Chronic Regional Pain Syndrome: When Pain Does Not Make Sense

So you recently suffered a minor sprain, scrape injury or underwent surgery. Your pain, however, is extremely intense and out of proportion to the injury. You may be suffering from Complex Regional Pain Syndrome (CRPS). Although this condition is not very common, when it does occur it can be very painful and disabling. It is important to pick up on the signs of CRPS early, as this can prevent it from developing into a chronic condition.
There are two types of Chronic Regional Pain Syndome; CRPS I and CRPS II. The difference between the two conditions is one is caused by injury to a tissue, such as skin or muscle (CRPS I), and the other is caused by injury to a nerve (CRPS II). However, the symptoms and treatments for both types are similar. CRPS is referred to as a regional pain syndrome because your symptoms are generally confined to 1 region of the body, such as a foot.


The exact cause of CRPS is unknown, but one possible explanation includes a heightened response to sensation by your nervous system after an injury or stress on the body. Typically after an injury, your nerves will get excited and send a message that it is injured. Your body responds to this message by sending healing agents toward the injured area by widening your blood vessels and increasing blood flow to the area. The result is redness and swelling. With CRPS, it is thought that this stage of healing does not stop, and the nerves continue to stay excited. Your brain and the injured area are sending mismatched messages to each other. As a result, the injured area can be overly sensitive, swollen, warm, and red. Undergoing a recent period of not moving the injured limb (cast or splint), smoking, and certain psychological factors can place an individual at increased risk for developing CRPS.


CRPS typically occurs in the foot or the hand that was injured. Your symptoms can spread further up the limb or over to the unaffected side. Individuals with CRPS experience extreme sensitivity to light touch. Everyday activities such as wearing a sock, bathing, or applying ice/heat can be very painful and difficult. The pain experienced is more extreme that what is expected from the original injury, and is usually described as constant burning, throbbing, or stabbing pain. Other symptoms include:

  • Skin temperature that feels hotter or colder in the affected arm/leg.
  •  Sensitivity or pain to light touch
  • Increased redness or discoloration of the affected arm/leg.
  • Swelling around the limb
  • Changes in hair and nail growth of the arm/leg
  • Increased sweating observed at the arm/leg
  • Weakness of the involved area

If left untreated, CRPS can develop into a chronic condition. Your symptoms can spread further up the involved arm/leg and breakdown of the muscles and bones will start to occur.

How can Physical Therapy Help Me?

Despite being able to determine the exact cause of CRPS, what we do know is physical therapy can be very helpful in managing your symptoms and regaining normal function. A multidisciplinary approach involving behavioral therapy and psychological support along with physical therapy may also be recommended. Although physical therapy can be quite painful initially, it is a very important part of regaining your function and preventing this condition from getting worse.

Treatment for CRPS will include:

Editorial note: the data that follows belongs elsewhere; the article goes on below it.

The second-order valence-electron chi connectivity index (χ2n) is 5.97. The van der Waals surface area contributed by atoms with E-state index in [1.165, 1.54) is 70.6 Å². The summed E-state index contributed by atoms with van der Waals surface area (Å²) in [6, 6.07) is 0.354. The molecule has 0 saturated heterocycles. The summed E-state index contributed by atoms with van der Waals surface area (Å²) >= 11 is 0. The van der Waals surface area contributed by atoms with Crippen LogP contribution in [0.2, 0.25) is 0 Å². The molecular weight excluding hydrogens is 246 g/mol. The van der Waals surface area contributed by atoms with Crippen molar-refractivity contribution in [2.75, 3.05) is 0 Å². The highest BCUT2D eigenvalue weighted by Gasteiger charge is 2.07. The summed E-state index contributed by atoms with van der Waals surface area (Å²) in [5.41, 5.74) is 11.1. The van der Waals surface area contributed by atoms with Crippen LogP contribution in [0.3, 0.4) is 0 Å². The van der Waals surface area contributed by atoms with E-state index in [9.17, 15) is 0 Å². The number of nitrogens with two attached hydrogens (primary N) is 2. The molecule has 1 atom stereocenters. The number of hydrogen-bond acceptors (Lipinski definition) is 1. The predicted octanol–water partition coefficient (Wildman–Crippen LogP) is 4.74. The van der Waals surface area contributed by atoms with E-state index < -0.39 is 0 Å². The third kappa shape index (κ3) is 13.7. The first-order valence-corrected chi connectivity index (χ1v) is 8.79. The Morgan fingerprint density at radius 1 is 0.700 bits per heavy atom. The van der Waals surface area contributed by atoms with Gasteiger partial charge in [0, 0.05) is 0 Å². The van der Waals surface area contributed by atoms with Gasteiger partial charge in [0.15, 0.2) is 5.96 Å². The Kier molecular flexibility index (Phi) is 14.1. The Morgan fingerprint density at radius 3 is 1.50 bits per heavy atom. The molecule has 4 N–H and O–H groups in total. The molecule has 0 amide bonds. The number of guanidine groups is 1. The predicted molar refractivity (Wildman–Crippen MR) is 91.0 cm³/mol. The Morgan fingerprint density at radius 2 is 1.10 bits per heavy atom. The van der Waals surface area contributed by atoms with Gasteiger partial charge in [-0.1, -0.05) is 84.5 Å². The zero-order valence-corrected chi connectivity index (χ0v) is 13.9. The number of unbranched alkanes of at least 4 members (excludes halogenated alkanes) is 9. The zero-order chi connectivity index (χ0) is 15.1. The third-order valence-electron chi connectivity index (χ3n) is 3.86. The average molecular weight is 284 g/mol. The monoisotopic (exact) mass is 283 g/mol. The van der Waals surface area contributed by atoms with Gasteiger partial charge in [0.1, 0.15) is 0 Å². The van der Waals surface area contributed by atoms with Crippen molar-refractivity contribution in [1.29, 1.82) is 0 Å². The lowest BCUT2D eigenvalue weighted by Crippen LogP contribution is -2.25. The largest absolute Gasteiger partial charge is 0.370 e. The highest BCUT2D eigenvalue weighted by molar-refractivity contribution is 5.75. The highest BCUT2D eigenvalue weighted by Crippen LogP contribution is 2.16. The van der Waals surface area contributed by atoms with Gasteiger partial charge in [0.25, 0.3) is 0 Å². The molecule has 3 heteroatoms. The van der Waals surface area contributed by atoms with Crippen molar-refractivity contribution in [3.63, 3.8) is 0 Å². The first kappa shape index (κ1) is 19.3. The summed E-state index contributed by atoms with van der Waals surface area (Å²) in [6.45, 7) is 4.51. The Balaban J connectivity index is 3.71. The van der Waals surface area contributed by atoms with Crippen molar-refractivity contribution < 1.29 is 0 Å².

Gentle Movement – Since your pain is exacerbated by moving the limb, you will have a tendency to guard the limb and not move at all. This can actually make things worse causing your muscles and joints to tighten and breakdown. Eventually, the joint will become stuck in that position if not treated. Your therapist will begin gently moving the arm or leg as soon as possible in order to maintain motion of your joints. Your therapist will also encourage weight bearing of the limb in order to prevent further bone loss.

Desensitization – Your therapist will apply different textures and sensations to the affected area in order to help reduce the sensitivity and painful symptoms. Initially softer textures are used, such as a soft towel or cotton ball. As you become less sensitive, your therapist will gradually increase the stimulation by rubbing or tapping with different textures and pressure.

Graded Motor Imagery – This is a process that exercises the brain, encouraging the “correct” messages are sent to and from the injured limb.  Graded Motor Imagery involves multiple steps that are carefully progressed by your therapist. In the first step, your therapist may show your flashcards of different limbs and ask you to distinguish between right and left. The next step involves imagined movement, and your therapist will ask you to imagine moving your hand or foot without actually moving the limb. The final step involves mirror therapy.

Mirror Therapy – Also used in Graded Motor Imagery, your therapist will use a mirror in addition to your exercises. This type of therapy involves you exercising your unaffected arm/leg in front of a mirror while watching the reflection. The reflection looks as if the injured arm/leg is performing pain free exercise.

As your pain decreases and your symptoms become more manageable, your therapist will gradually add strengthening and stretching exercises, as well as hands on therapy to help increase movement and strength in the affected limb, allowing you to return to your everyday activities.

The symptoms of CRPS can vary from person to person, but your physical therapist will provide an individualized treatment that will help address your symptoms. Unfortunately, there is no way to prevent CRPS since the mechanism of how CRPS occurs is unknown. However, long-term outcomes are improved if treatment is started early. For more information on physical therapy services visit


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